Spathiphyllum Species, Peace Lily

Spathiphyllum cannifolium

Family: Araceae (a-RAY-see-ee) (Info)
Genus: Spathiphyllum (spath-ee-FIL-um) (Info)
Species: cannifolium (kan-ni-FOH-lee-um) (Info)



Tropicals and Tender Perennials

Water Requirements:

Requires consistently moist soil; do not let dry out between waterings

Sun Exposure:

Light Shade




Foliage Color:

Unknown - Tell us


18-24 in. (45-60 cm)

24-36 in. (60-90 cm)


Unknown - Tell us


USDA Zone 9b: to -3.8 °C (25 °F)

Where to Grow:

Suitable for growing in containers


Parts of plant are poisonous if ingested

Bloom Color:

White/Near White

Bloom Characteristics:

Flowers are good for drying and preserving

This plant is attractive to bees, butterflies and/or birds

Flowers are fragrant

Bloom Size:

Unknown - Tell us

Bloom Time:

Blooms repeatedly

Other details:

Unknown - Tell us

Soil pH requirements:

5.6 to 6.0 (acidic)

Patent Information:


Propagation Methods:

By dividing rhizomes, tubers, corms or bulbs (including offsets)

Seed Collecting:

Unknown - Tell us


This plant is said to grow outdoors in the following regions:

Jones, Alabama

Bartow, Florida

Hollywood, Florida(2 reports)

Saint Petersburg, Florida

Honomu, Hawaii

Hulbert, Oklahoma

Houston, Texas

Tyler, Texas

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Gardeners' Notes:


On Oct 28, 2009, georgiemc from redcliffe,
Australia wrote:

hi,I brought this plant down from another property we had up north (gympie), and transplanted it here in my garden at Rothwell, I thought it wasn't growing too well, so transplanted it again in another area, it loves the position it's now in, and is flowering, so i can safely say flowering in October, here in Queensland Australia, it is now growing so profusely, that i will have to start thinking of splitting it up, any thoughts???? it produced 1 flower, and there is another 4 ready to open, this doesn't seem to be happening, as the first flower was over a week ago, hope this will help others, and if i successfully manage to split the plant up, i will let you know,, thanks for this site


On Feb 13, 2009, saanka from Freudenstadt,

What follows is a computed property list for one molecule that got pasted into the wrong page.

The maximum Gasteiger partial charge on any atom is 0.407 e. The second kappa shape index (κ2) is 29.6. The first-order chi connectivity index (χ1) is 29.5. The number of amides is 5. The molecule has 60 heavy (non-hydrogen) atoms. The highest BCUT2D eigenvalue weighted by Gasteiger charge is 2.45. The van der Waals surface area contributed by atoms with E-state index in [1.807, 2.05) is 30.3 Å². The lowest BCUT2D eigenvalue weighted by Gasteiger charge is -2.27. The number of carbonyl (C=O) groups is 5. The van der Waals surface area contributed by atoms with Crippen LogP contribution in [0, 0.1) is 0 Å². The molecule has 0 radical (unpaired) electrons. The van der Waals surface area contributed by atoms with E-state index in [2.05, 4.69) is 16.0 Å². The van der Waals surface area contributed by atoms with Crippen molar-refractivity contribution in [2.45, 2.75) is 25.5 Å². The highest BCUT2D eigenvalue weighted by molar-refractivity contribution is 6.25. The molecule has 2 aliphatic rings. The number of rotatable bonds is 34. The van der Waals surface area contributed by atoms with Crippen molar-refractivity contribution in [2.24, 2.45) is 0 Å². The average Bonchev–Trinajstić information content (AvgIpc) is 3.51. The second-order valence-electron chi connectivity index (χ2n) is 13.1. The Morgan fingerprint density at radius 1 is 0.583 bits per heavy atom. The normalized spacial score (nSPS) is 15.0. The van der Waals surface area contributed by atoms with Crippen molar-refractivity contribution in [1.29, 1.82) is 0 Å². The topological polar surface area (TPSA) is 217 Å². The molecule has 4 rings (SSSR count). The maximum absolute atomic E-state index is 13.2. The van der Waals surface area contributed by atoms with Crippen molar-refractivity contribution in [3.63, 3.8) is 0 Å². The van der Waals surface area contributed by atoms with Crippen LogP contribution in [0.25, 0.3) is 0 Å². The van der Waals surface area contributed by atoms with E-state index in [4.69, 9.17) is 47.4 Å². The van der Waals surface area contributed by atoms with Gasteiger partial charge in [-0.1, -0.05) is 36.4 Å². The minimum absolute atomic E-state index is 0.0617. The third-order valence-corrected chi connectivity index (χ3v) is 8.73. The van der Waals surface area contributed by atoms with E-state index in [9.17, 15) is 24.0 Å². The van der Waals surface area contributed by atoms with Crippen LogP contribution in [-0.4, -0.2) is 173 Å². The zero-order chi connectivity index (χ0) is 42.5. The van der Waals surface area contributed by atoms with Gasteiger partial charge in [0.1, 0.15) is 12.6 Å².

Germany wrote:

Wonderfull smelling plants of Spathiphyllum cannifolium are growing in the Victoria-Warmhouse of the University-Botanical-Gardens of Basel/Swizzera ([[email protected]]). The flowers smell like clove (Syzygium aromaticum). I am surching for some Bulbs for my warmhouse in Freudenstadt/Blackforest (Thomas Esche, [email protected])


On Nov 6, 2007, leafshaker from Buzzards Bay, MA wrote:

I got this plant as a present, and it survived for a while as a nice houseplant with unique flowers. I have heard of people having difficulty getting these to flower, does anyone have a solution?


On Jun 28, 2006, llmeangreen from Saint Petersburg, FL wrote:

Planted about 3 mos. ago. They grow great here outside in St. Petersburg, FL. I have mine in dappled sun/shade ~ mainly shade. I keep them watered frequently and are/have blooming beyond belief (constantly)! I am growing the variated variety, with the white touched leaves. I expect them to grow between 2-4 feet, some of them are already there. I did not know they are poisonous, glad they're out front. Enjoy this plant, it's quite beautiful!


On Sep 20, 2004, hanna1 from Castro Valley, CA (Zone 9a) wrote:

I was given one as a present about 6 years ago in Southern California, everyone would comment on it's size, I'd like to find one here again,


On May 8, 2004, Monocromatico from Rio de Janeiro,
Brazil (Zone 11) wrote:

In my opinion, this is the best Peace Lily. It has large leaves that make the foliage alone something remarkable in a shaded garden. The flowers are white, larger than other Peace Lilies, with a heavenly smell that will persist for a few days (the flowers are good to cut, but if you are cultivating it as a home plant, it isnīt necessary). It tends to send out new flowers all the time during spring/summer, so you may have this perfume around for a very long time. When fertilized, the bract turns green, and if you keep it on the plant, it may cause a delay on the production of new flowers.

I have this Peace Lily for several years, and, observing how it reacted to all the situations, I learned a few things about this. It will not tolerate direct sun light, the leaves burn, and ... read more